bounded rationality

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Bounded Rationality

The theory that humans attempt to make rational decisions, but their ability to do so is limited by knowledge, ability to know, inadequate time to consider and other factors. Bounded rationality may explain situations like panic buying, in which investors continue to buy a security long after it ceases to be rational to do so. Investors may believe the price for the security may continue to rise and may not believe they have enough time to find out for certain. Bounded rationality claims people aim for rationality but cannot be reasonable all the time. See also: Behavioral economics.

bounded rationality

limits on the capabilities of people to deal with complexity, process information and pursue rational aims. Bounded rationality prevents parties to a CONTRACT from contemplating or enumerating every contingency that might arise during a TRANSACTION, so preventing them from writing complete contracts.
References in periodicals archive ?
Assuming its hyperrationality as given, BE does not seek to investigate the psychology of this subject; instead continuing to assert that '[t]here is basically only one way to be rational' (Laibson 2002: 22).
poem combats hyperrationality by implying that a lack of comprehension
Hopkins's fluctuation between scientific precision and artistic description reflected his belief in the rationality of hyper-observation through the keen eye and the rejection of the notion of "hyperrationality," understanding it as the "hazardous thing." Keeping with this notion, in "Revaluing Nature: Toward an Ecological Criticism," Glen A.
I begin the analysis with some highly unrealistic assumptions about the hyperrationality of savers and then relax them after the mechanics of the model are clear.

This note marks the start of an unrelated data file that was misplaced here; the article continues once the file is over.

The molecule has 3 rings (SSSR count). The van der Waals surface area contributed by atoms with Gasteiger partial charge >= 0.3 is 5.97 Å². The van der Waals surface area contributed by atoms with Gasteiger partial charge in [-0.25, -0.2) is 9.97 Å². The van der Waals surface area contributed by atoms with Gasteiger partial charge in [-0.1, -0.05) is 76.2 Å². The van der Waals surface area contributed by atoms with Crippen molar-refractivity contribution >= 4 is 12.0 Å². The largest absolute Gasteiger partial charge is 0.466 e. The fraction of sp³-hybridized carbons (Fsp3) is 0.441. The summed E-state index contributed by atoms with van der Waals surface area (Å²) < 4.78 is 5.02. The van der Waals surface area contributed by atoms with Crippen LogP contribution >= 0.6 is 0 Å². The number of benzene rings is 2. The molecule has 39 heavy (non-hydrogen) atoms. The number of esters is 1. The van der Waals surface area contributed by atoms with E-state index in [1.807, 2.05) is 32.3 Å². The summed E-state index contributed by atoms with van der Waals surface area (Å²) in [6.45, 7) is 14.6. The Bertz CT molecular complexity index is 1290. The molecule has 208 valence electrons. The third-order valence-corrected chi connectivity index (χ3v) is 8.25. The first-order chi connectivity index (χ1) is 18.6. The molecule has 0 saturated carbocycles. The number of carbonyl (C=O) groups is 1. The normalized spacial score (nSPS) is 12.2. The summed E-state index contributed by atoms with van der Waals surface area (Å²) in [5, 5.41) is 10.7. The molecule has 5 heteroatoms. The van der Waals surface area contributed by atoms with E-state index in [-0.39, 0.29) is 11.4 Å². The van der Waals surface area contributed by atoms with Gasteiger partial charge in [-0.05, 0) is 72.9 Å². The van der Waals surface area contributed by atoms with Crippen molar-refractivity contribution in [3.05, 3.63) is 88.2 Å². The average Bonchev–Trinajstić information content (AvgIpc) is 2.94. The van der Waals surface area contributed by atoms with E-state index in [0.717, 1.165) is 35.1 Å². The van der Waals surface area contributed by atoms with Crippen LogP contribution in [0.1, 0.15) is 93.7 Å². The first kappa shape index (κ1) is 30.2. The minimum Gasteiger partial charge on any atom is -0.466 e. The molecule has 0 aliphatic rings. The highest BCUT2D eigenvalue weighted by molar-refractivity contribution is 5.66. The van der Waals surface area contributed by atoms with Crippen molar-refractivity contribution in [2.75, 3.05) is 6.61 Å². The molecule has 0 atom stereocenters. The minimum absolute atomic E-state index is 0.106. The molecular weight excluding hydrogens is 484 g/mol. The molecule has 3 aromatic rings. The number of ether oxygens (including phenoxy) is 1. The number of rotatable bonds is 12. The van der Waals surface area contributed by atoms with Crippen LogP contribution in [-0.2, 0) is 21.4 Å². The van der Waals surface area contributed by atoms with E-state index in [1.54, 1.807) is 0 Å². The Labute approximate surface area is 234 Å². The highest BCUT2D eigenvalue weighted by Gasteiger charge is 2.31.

Several scholars have tracked the intellectual traditions affecting the presidency (e.g., Berkowitz 1999) or the changing nature of political ideologies (e.g., Gerring 1998), while others (e.g., Jamieson 1988) have lionized logical coherence and hyperrationality in politics.
In the view of the three thinkers under discussion, human beings are not repositories of hyperrationality. They are error prone, often short-sighted, and frequently in need of guidance by the knowledge of others.
First, as I have been at some pain to emphasize, one should avoid the postulate of hyperrationality. Collective action, iterated games, and credibility are simple ideas that can be and have been refined to yield rococo (or baroque?) constructions that no longer bear any relation to observable behavior.
The ostensible hyperrationality of bond traders, for instance, relies on a set of cognitive biases to edit continuous information flows from electronic, print, and interpersonal sources (pp.
Rejecting the hyperrationality assumption of individuals preferred by many economists, Williamson draws on the work of March and Simon (1958) in adopting a bounded rationality view of human decision-making processes.
Indeed, it was the scientific hyperrationality of someone like Szilard that Roald Hoffman had in mind when he wrote "Why Scientists Shouldn't Run the World" (Issues, Winter 1990-91).
Sass explores the hyperrationality of modern philosophical and artistic self-reflexiveness in its affinities with schizophrenia (disavowing any attempt at influence or causality).